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Old 21-01-2011, 02:24   #1
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Problem with Engine Fumes


I'm a newbie to this forum, and a newbie to boat maintenance. My name is Rick and I work for a scuba diving operator in Thailand who has just purchased a hand-built Phinisi Schooner to use for diving. Our mechanic had a change of life-plan recently and decided to quit to become a yoga instructor. Which leaves us without a good mechanic and me, a relatively inexperienced boat guy, to figure things out.

Our boat is a 23m long Phinisi Schooner with 7 cabins capable of holding 12 customers and 3 dive staff. The wheel house is midships and 5 cabins are fore of this area, and 2 are aft. The 2 aft cabins are right at the back of the boat. The engine is also midships, directly below the wheelhouse. The exhaust from the main engine (Mitsubishi 6D16 6-cyl diesel) vents on the port side above the waterline. The problem is that the aft port cabin gets all the fumes from the engine. I've searched the forums here and found it's due to the design of the boat and the 'station wagon effect'. What I need to know is how to get rid of it.

The engine is new as of 3 months ago and its tuned up and running exactly as it should (not too rich/lean).

I have 2 ideas and would like to see what people think.

1) If I ran the exhaust downward after it exited the boat, so that it exited below the water line, would that filter the exhaust at all? Does this put added strain on the engine?
2) The engine uses a pre-cooler which means that the exhaust pipe not only has fumes coming out, but a significant amount of water too. This means I can not run a smokestack style exhaust up high, UNLESS I do so but make a smaller exit for the water going down, and a bigger pipe for the fumes, going up. Do you think this would work, or would all the fumes go out the bottom anyway?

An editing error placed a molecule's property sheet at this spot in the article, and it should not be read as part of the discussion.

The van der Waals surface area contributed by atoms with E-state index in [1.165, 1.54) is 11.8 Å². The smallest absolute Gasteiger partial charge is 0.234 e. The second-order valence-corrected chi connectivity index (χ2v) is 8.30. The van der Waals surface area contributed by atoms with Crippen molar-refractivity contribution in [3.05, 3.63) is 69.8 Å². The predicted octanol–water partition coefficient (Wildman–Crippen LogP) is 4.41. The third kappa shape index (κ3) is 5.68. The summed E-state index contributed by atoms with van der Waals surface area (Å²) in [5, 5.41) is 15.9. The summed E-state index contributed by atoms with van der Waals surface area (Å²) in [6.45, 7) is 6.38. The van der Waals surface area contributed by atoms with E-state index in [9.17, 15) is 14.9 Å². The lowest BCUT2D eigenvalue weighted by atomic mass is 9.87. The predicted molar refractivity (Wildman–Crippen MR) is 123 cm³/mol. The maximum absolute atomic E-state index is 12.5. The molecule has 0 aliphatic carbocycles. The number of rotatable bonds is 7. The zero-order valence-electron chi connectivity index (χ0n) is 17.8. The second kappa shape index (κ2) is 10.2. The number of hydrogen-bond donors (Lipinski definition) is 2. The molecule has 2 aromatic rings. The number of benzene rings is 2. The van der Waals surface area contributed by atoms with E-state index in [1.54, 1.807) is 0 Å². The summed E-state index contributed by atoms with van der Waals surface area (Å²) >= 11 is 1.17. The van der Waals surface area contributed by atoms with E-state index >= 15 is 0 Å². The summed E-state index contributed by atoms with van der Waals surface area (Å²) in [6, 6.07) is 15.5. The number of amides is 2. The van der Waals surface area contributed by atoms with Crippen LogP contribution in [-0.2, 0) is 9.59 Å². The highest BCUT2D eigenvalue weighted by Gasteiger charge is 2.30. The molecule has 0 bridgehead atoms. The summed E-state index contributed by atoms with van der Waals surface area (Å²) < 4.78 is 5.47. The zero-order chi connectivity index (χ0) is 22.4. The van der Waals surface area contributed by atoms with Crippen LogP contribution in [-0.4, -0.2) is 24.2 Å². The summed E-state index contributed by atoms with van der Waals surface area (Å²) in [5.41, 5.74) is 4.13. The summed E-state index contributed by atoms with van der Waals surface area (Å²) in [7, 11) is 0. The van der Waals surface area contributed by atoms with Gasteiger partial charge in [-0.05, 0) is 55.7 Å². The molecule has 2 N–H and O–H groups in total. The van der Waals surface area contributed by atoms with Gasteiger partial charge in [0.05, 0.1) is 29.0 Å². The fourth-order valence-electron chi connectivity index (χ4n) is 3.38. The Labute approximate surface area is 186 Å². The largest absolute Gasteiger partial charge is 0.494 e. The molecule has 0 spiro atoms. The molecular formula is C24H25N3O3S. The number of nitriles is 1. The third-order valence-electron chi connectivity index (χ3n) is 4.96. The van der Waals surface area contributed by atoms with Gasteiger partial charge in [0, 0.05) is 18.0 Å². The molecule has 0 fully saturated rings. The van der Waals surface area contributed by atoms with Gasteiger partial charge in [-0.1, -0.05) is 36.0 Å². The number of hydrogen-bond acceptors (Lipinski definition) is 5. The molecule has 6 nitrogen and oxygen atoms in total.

Is there any sort of device that can be put on the exhaust to cut down on the fumes? Some sort of muffler?

Thanks in advance for any advice.

Khao Lak, Thailand

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Old 21-01-2011, 04:22   #2
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I have owned a number of small speedboats with sterndrive V-8 gas engines that vented the exhaust under water, actually through the propeller hub and the fumes were not much reduced.

I see two options. One is to run the exhaust all the way to the stern. Since the exhaust has the cooling water injected you should be able to use flexible exhaust hose for the long run but of course you still have to deal with a long, hot, exhaust hose.

To run the exhaust up I think you will have to go with what is called a dry stack. Separate the water and the exhaust and send the exhaust gas up. This will give you very hot exhaust gas to deal with so proper insulation to avoid fire is required. I know of sailboats that exhaust up a mast but am not familiar with the details of how it is done.

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Old 21-01-2011, 05:01   #3